The Big Red Lost Box
Salespeople never want to lose a deal. While this might sound natural enough given their chosen career path, it’s actually a big problem. By losing a deal, we’re talking about clicking on that big red ‘Lost’ box in Pipedrive.
Sure, it hurts to accept defeat. It’s hard to take the plunge and let the whole office know that there is one less client on the books. We get it. But choosing not to hit that button doesn’t bring the client back – no matter how much you wish for it. As a result, you clutter up the system, which leads to decreased productivity. This is bad for conversions and leads to a loss in revenue.
When it comes to the real estate business, each lead is important. If you nurture them well and establish a strong relationship, they will come back to you time and time again for your real estate needs. It’s no wonder you want to hold onto them. But doing this is one of the most common mistakes we find businesses make with Pipeline.
Why should you lose a deal?
Refusing to accept defeat and let go of a client in the minuscule hope you’ll be able to win the back isn’t the right approach to take. In fact, here at Motii, depending on the circumstances, we encourage clients to lose deals even if there is a good chance they will convert. It’s about knowing when you should lose the deal for the benefit of the business. But why?
When it comes to losing deals, always err on the side of clicking the big red ‘lost’ button. This allows you to clean your pipeline, focus on those deals with the potential to bring revenue. Losing deals is good for your reports. Having a bunch of deals in your pipeline that are never going to close with a win is bad for your reports and metrics. It distorts the very measures you rely on to make important marketing and personnel decisions.
It takes up time – and we all know that time equals money. There are all sorts of reasons leads should be disqualified.
So, when should you lose a deal?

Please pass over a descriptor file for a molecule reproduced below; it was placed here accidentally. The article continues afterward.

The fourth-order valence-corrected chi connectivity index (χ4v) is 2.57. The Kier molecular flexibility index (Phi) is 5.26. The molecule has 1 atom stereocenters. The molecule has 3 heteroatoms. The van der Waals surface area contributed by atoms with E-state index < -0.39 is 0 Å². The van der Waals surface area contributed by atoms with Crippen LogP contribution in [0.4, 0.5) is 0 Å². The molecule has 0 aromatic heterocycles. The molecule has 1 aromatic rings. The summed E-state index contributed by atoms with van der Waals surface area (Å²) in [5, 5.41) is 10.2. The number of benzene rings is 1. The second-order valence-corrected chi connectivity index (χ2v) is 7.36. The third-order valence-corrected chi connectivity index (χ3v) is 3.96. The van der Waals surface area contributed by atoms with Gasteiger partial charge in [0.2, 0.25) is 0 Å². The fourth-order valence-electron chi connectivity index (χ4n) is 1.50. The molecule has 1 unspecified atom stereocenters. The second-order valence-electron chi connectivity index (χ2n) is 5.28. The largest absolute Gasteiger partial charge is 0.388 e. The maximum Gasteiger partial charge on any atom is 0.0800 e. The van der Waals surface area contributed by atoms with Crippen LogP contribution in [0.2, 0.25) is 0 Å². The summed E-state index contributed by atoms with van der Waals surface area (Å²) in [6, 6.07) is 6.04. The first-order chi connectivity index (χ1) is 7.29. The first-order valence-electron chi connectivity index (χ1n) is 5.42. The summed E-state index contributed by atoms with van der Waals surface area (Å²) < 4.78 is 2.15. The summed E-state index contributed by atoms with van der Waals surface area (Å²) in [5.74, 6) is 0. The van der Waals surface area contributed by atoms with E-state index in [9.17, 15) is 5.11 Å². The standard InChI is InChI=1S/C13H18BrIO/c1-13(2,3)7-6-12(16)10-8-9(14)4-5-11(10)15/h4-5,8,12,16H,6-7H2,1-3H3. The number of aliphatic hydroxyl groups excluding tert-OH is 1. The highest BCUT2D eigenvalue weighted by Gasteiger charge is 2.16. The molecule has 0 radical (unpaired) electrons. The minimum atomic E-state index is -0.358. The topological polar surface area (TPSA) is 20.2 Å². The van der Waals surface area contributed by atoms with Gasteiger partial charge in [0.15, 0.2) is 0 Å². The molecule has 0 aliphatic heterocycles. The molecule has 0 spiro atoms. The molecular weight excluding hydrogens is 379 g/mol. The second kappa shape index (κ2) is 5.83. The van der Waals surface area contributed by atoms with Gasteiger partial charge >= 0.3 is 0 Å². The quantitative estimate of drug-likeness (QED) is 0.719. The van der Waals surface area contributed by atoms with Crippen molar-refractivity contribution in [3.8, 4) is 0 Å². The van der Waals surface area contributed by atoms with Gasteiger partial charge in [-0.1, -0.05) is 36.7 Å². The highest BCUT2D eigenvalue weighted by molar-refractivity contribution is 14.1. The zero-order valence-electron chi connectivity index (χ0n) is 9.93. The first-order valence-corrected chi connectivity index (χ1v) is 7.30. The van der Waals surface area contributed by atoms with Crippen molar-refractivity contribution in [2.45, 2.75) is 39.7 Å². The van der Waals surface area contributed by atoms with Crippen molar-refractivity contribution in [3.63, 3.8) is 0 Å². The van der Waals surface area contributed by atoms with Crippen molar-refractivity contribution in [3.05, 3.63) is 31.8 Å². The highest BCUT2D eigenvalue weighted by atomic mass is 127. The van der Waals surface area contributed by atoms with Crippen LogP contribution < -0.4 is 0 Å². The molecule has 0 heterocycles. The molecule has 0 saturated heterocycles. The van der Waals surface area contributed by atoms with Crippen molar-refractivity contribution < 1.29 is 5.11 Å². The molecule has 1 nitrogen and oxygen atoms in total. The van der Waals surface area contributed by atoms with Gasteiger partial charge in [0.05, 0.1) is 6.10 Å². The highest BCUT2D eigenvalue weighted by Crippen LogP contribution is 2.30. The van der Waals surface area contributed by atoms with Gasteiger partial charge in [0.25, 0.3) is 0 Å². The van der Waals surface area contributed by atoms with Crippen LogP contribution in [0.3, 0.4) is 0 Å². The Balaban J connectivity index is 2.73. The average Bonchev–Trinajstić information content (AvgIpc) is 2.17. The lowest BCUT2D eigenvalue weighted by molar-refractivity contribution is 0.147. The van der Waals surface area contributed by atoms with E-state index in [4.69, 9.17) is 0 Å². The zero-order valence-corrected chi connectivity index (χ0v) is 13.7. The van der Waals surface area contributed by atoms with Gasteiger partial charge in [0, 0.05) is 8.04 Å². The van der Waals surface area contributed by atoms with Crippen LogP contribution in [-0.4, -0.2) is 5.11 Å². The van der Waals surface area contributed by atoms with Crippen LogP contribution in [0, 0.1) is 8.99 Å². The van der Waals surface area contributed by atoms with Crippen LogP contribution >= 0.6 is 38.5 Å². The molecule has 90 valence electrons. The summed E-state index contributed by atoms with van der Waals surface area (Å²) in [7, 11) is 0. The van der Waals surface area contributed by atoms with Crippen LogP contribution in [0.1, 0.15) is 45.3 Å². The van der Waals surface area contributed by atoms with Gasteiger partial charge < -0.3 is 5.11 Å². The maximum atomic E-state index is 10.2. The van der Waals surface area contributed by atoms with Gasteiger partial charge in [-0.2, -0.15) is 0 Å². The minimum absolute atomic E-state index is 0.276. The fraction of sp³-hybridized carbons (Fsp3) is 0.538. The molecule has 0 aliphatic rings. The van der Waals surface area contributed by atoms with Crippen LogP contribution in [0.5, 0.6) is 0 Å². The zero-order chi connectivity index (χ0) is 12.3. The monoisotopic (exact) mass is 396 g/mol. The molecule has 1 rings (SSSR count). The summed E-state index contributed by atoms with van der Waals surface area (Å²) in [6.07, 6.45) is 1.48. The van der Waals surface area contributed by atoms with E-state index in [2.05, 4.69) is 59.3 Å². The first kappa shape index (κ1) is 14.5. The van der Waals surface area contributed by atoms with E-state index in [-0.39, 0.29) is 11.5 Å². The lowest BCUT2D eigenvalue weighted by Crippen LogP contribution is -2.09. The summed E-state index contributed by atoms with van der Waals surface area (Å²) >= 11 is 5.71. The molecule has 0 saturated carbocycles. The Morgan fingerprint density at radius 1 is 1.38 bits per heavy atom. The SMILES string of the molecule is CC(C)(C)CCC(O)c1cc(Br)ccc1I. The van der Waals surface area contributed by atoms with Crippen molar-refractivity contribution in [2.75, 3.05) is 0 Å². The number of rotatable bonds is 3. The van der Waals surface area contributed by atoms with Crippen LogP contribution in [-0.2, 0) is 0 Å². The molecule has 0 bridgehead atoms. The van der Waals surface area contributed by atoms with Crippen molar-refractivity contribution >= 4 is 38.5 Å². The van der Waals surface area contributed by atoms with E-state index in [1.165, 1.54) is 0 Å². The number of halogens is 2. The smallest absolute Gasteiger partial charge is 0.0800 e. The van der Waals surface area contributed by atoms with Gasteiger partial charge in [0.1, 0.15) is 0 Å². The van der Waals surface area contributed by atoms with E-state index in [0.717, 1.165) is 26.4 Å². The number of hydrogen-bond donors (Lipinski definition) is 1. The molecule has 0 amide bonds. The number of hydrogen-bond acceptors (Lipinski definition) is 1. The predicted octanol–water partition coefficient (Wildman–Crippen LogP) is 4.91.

At Motii, we are constantly amazed at the number of leads in pipelines that fall at the first two hurdles:
1. No need for the product/service.
2. No budget for the product/service.
These two crucial markers should be filtered out at the top of the funnel. But some salespeople make the same mistake over and over again. They continue to work these 'dead' leads instead of finding new ones that have potential.
There are other times you should consider losing a lead as well, such as when there is only a small chance that the deal will convert within your normal sales cycle. For example, if your sales cycle is three months long, but your prospect has told you they don’t plan to buy until next year (six months away), then you should lose that deal. Once you lose the deal, you set a follow-up activity for the appropriate time and forget about it until then.
Set-Up For Success
You should also lose the deal the moment that a client rejects you. Don't hang onto it for one second more. Lose the deal and push the prospect into a reactivation campaign. Some sort of nurture/drip campaign that starts off with a friendly and familiar email and then moves along into a strong offer.
Good sales managers set up their reps for success by having them focus only on those deals that have the potential to bring revenue. They make sure they are identifying leads who are: ready to buy, looking for solutions to their issue and have the budget.
If they don't fit these criteria, then lose the deal. You can set an activity to follow up in three months, six months or whenever is appropriate and move onto the next, more likely prospect.